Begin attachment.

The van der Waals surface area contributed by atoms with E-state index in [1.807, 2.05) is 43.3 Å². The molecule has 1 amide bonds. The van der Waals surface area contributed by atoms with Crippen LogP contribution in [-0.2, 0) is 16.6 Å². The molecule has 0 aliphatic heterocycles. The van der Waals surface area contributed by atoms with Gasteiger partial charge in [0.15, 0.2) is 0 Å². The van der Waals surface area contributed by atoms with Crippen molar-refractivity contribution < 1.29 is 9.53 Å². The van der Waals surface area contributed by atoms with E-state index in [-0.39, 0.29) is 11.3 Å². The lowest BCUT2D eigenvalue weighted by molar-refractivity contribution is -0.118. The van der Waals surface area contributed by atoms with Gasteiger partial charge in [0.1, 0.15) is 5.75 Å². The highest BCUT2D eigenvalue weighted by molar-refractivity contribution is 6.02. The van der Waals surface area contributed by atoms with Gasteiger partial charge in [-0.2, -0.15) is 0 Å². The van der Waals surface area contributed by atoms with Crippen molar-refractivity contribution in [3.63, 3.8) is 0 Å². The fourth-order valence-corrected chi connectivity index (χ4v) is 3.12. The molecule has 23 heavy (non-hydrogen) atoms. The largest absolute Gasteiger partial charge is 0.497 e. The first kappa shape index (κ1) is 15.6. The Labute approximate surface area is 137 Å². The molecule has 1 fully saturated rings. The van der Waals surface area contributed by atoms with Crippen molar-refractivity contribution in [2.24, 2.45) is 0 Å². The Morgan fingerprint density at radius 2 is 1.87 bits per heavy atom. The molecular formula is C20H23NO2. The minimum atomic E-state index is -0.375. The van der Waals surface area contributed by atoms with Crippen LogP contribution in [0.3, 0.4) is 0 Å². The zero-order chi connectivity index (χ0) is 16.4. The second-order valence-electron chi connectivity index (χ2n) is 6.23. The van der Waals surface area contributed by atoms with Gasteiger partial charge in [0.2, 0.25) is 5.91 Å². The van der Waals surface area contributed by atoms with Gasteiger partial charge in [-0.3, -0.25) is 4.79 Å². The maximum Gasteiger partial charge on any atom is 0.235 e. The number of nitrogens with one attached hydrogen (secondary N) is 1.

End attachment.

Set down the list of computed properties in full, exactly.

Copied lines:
The van der Waals surface area contributed by atoms with E-state index in [1.807, 2.05) is 43.3 Å². The molecule has 1 amide bonds. The van der Waals surface area contributed by atoms with Crippen LogP contribution in [-0.2, 0) is 16.6 Å². The molecule has 0 aliphatic heterocycles. The van der Waals surface area contributed by atoms with Gasteiger partial charge in [0.15, 0.2) is 0 Å². The van der Waals surface area contributed by atoms with Crippen molar-refractivity contribution < 1.29 is 9.53 Å². The van der Waals surface area contributed by atoms with E-state index in [-0.39, 0.29) is 11.3 Å². The lowest BCUT2D eigenvalue weighted by molar-refractivity contribution is -0.118. The van der Waals surface area contributed by atoms with Gasteiger partial charge in [0.1, 0.15) is 5.75 Å². The highest BCUT2D eigenvalue weighted by molar-refractivity contribution is 6.02. The van der Waals surface area contributed by atoms with Gasteiger partial charge in [-0.2, -0.15) is 0 Å². The van der Waals surface area contributed by atoms with Crippen molar-refractivity contribution in [3.63, 3.8) is 0 Å². The fourth-order valence-corrected chi connectivity index (χ4v) is 3.12. The molecule has 23 heavy (non-hydrogen) atoms. The largest absolute Gasteiger partial charge is 0.497 e. The first kappa shape index (κ1) is 15.6. The Labute approximate surface area is 137 Å². The molecule has 1 fully saturated rings. The van der Waals surface area contributed by atoms with Crippen molar-refractivity contribution in [2.24, 2.45) is 0 Å². The Morgan fingerprint density at radius 2 is 1.87 bits per heavy atom. The molecular formula is C20H23NO2. The minimum atomic E-state index is -0.375. The van der Waals surface area contributed by atoms with Crippen LogP contribution in [0.3, 0.4) is 0 Å². The zero-order chi connectivity index (χ0) is 16.4. The second-order valence-electron chi connectivity index (χ2n) is 6.23. The van der Waals surface area contributed by atoms with Gasteiger partial charge in [0.2, 0.25) is 5.91 Å². The van der Waals surface area contributed by atoms with Gasteiger partial charge in [-0.3, -0.25) is 4.79 Å². The maximum Gasteiger partial charge on any atom is 0.235 e. The number of nitrogens with one attached hydrogen (secondary N) is 1.